Pre­serv­ing se­questers bright spot for GOP in bud­get ne­go­ti­a­tions

The Washington Times Weekly - - Politics - BY STEPHEN DINAN

The fi­nal debt and spend­ing agree­ment hadn’t even been writ­ten Wed­nes­day and Sen. Mitch McCon­nell, the Repub­li­cans’ leader, was al­ready draw­ing a red line around the next fight: bud­get se­questers.

The Ken­tucky Repub­li­can ac­knowl­edged the deal he had ne­go­ti­ated with Se­nate Ma­jor­ity Leader Harry Reid wasn’t a par­tic­u­larly good bar­gain for Repub­li­cans, but he said it had one bright spot in that it didn’t break the se­questers — the au­to­matic spend­ing cuts Congress and Pres­i­dent Obama agreed to in 2011 that have helped cut over­all fed­eral spend­ing the past two years.

“That’s been a top pri­or­ity for me and my Repub­li­can col­leagues through­out this de­bate. And it’s been worth the ef­fort,” Mr. McCon­nell said. “Pre­serv­ing this law is crit­i­cally im­por­tant.”

For their part, Democrats were also gear­ing up for the fight, hop­ing to erase all or most of the se­questers and re­place them with tax in­creases. Repub­li­cans will de­mand that any changes come from other spend­ing cuts.

The bat­tle­ground will be a HouseSe­nate con­fer­ence com­mit­tee charged with ham­mer­ing out a fi­nal 2014 bud­get. Go­ing to con­fer­ence is part of the deal Mr. Reid and Mr. McCon­nell struck.

The lack of a bud­get is part of the rea­son the gov­ern­ment shut down in the first place. The Se­nate passed a bud­get that called for dis­cre­tionary spend­ing lev­els $90 bil­lion above the House’s lev­els, and the two sides be­gan writ­ing their in­di­vid­ual spend­ing bills at those dif­fer­ent lev­els.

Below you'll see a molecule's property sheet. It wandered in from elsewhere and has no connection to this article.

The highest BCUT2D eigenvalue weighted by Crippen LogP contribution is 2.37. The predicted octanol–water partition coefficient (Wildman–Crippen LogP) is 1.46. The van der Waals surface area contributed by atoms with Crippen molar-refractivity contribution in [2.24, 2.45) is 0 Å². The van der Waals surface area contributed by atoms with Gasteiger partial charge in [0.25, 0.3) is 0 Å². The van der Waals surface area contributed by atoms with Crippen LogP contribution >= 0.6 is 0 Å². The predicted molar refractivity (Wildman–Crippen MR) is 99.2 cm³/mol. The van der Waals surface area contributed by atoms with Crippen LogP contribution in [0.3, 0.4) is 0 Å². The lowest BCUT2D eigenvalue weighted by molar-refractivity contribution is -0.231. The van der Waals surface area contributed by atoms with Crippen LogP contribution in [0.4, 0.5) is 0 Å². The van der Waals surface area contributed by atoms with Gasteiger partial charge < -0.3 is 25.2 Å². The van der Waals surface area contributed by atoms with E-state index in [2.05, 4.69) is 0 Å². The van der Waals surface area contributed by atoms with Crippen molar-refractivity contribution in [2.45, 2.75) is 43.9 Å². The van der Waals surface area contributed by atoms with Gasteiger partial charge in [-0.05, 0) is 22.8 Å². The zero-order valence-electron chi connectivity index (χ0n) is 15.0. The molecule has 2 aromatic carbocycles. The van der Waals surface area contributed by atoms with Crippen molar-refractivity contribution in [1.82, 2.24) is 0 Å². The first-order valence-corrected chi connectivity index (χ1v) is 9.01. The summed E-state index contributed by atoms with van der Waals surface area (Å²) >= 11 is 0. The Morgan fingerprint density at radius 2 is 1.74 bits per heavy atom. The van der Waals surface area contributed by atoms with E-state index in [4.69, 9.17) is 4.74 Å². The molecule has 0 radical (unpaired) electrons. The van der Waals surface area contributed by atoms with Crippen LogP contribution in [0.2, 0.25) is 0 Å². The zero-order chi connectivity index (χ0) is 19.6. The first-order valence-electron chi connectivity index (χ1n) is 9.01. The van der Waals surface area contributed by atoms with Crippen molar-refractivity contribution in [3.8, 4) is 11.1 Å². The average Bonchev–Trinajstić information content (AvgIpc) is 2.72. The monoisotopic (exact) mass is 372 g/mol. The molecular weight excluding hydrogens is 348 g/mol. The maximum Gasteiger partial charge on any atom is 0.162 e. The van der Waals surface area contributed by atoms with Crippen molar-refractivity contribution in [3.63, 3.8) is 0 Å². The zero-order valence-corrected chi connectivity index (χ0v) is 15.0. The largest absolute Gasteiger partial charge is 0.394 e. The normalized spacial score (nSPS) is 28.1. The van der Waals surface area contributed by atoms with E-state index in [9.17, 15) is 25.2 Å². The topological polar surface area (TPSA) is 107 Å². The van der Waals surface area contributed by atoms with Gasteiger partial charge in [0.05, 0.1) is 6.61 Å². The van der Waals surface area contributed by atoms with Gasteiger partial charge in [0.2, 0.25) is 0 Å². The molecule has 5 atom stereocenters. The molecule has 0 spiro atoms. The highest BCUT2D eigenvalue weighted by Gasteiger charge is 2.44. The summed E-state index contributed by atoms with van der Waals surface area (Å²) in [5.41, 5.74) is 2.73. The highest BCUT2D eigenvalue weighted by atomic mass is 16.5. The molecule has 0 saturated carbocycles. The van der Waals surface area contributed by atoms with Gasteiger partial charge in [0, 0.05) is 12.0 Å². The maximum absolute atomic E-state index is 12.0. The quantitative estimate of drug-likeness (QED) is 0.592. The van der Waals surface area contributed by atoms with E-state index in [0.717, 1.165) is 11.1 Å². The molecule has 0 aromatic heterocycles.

It soon be­came clear, how­ever, that nei­ther cham­ber was go­ing to be able to live up to its bud­get, and that left the gov­ern­ment with­out any spend­ing bills on Oct. 1, lead­ing to the shut­down.

Now, both sides are al­ready draw­ing lines.

Sen. Bernard San­ders, a Vermont in­de­pen­dent who cau­cuses with Democrats, said he will fight any ef­fort to cut so­cial safety-net pro­grams.

“At a time when the mid­dle class in Amer­ica is dis­ap­pear­ing and wealth and in­come in­equal­ity is greater than at any time since the Roar­ing ’20s, we must not bal­ance the bud­get on the backs of the weak and the vul­ner­a­ble,” he said.

The se­questers loomed over the en­tire debt and spend­ing fights of the last few weeks.

In­deed, not only does the fi­nal deal force a bud­get con­fer­ence, but it also ends stop­gap spend­ing Jan. 15 — the date the next round of se­questers is set to kick in.

Repub­li­cans had wanted a six-month spend­ing bill, which would have locked se­questers in for most of the year, but Democrats pro­posed a six-week spend­ing bill, hop­ing to re­visit the se­questers as soon as pos­si­ble.

In the end, they com­pro­mised on the Jan­uary date, which doesn’t lock the se­questers in but brings the gov­ern­ment right to the brink.

The GOP is ea­ger to move on to that con­ver­sa­tion.

“That’s a fight on our turf — it’s great,” said Sen. Jeff Flake, an Ari­zona Repub­li­can who has been one of the chief spend­ing­cut­ters dur­ing his decade in Congress.

He said he thinks Repub­li­cans will hold firm on re­quir­ing the gov­ern­ment to live with the lower spend­ing lev­els, though he said they are open to al­low­ing cuts to en­ti­tle­ment spend­ing such as Medi­care, Med­i­caid and So­cial Se­cu­rity to take the place of the dis­cre­tionary spend­ing se­questers.

The big ques­tion is how Repub­li­cans will feel about the se­quester cuts to de­fense — an is­sue that trou­bles some in both par­ties.

“Hope­fully the Bud­get Com­mit­tee can achieve an agree­ment in con­fer­ence com­mit­tee that will avoid that se­quester,” Sen. Bill Nel­son, Florida Demo­crat, said on the cham­ber floor.

Then there’s the chance that the bud­get con­fer­ence com­mit­tee could de­volve into the same stale­mate that dead­locked the so-called deficit su­per­com­mit­tee in 2011.

Democrats on that com­mit­tee pro­posed ma­jor tax in­creases, while Repub­li­cans pro­posed slight tax in­creases with big­ger spend­ing cuts — and nei­ther side showed any give.

“It’s right to be skep­ti­cal,” said Sen. Tim Kaine, Vir­ginia Demo­crat and mem­ber of the Bud­get Com­mit­tee. “My hope is peo­ple will be chas­tened by the se­vere pain caused by the shut­down and the un­cer­tainty of de­fault.”

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